Meningitis is an acute inflammation of the protective membranes covering the brain and spinal cord , known collectively as the meninges. The inflammation may be caused by infection with viruses , bacteria or other microorganisms , and less commonly by certain drugs. Some forms of meningitis are preventable by immunization with the meningococcal , mumps , pneumococcal , and Hib vaccines. In , meningitis occurred in about
All about bacterial meningitis
Meningitis - NHS
Learn more. Meningitis is an infection of the membranes meninges that protect the spinal cord and brain. When the membranes become infected, they swell and press on the spinal cord or brain. This can cause life-threatening problems. Meningitis symptoms strike suddenly and worsen quickly. Bacteria or a virus can cause meningitis.
Bacterial meningitis is the most serious type of meningitis. It can lead to death or permanent disability. It is a medical emergency. Meningitis affects the meninges, the membranes that surround the brain and spinal cord and protect the central nervous system CNS , together with the cerebrospinal fluid. In , the mortality rate for bacterial meningitis was 34 percent , and 50 percent of patients experienced long-term effects after recovery.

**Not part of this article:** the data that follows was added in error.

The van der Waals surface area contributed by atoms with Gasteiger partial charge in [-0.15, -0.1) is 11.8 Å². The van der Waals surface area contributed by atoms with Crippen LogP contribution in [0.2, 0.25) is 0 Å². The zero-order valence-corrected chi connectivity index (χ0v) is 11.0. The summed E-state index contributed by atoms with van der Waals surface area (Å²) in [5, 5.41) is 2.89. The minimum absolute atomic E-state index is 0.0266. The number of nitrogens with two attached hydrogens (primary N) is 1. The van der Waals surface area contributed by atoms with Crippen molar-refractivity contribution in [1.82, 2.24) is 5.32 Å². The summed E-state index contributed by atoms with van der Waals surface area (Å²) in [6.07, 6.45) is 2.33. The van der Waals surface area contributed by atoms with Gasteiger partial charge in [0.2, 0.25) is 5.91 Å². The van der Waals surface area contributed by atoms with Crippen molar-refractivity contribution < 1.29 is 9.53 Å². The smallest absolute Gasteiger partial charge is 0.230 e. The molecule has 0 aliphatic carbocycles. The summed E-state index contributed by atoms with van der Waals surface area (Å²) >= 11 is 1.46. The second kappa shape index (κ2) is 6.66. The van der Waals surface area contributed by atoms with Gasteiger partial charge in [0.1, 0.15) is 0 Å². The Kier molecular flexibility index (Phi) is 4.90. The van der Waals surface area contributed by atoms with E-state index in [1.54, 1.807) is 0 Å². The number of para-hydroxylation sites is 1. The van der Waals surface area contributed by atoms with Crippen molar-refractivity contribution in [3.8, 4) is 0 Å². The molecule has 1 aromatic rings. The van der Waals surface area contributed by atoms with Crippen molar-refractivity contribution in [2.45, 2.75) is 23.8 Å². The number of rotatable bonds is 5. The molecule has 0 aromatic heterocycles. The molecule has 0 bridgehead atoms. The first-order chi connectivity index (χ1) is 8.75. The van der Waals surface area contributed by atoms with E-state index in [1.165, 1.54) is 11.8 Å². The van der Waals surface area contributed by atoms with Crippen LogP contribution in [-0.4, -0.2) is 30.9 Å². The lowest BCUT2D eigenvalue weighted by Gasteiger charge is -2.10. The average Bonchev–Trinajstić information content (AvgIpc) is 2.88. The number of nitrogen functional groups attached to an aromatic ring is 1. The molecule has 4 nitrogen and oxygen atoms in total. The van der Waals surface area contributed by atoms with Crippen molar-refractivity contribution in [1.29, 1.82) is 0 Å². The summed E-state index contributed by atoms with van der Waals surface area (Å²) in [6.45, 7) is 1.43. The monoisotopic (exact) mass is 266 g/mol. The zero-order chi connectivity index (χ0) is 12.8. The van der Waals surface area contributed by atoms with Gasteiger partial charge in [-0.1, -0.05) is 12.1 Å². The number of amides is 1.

Bacterial meningitis is serious. Some people with the infection die and death can occur in as little as a few hours. However, most people recover from bacterial meningitis. Those who do recover can have permanent disabilities, such as brain damage, hearing loss, and learning disabilities.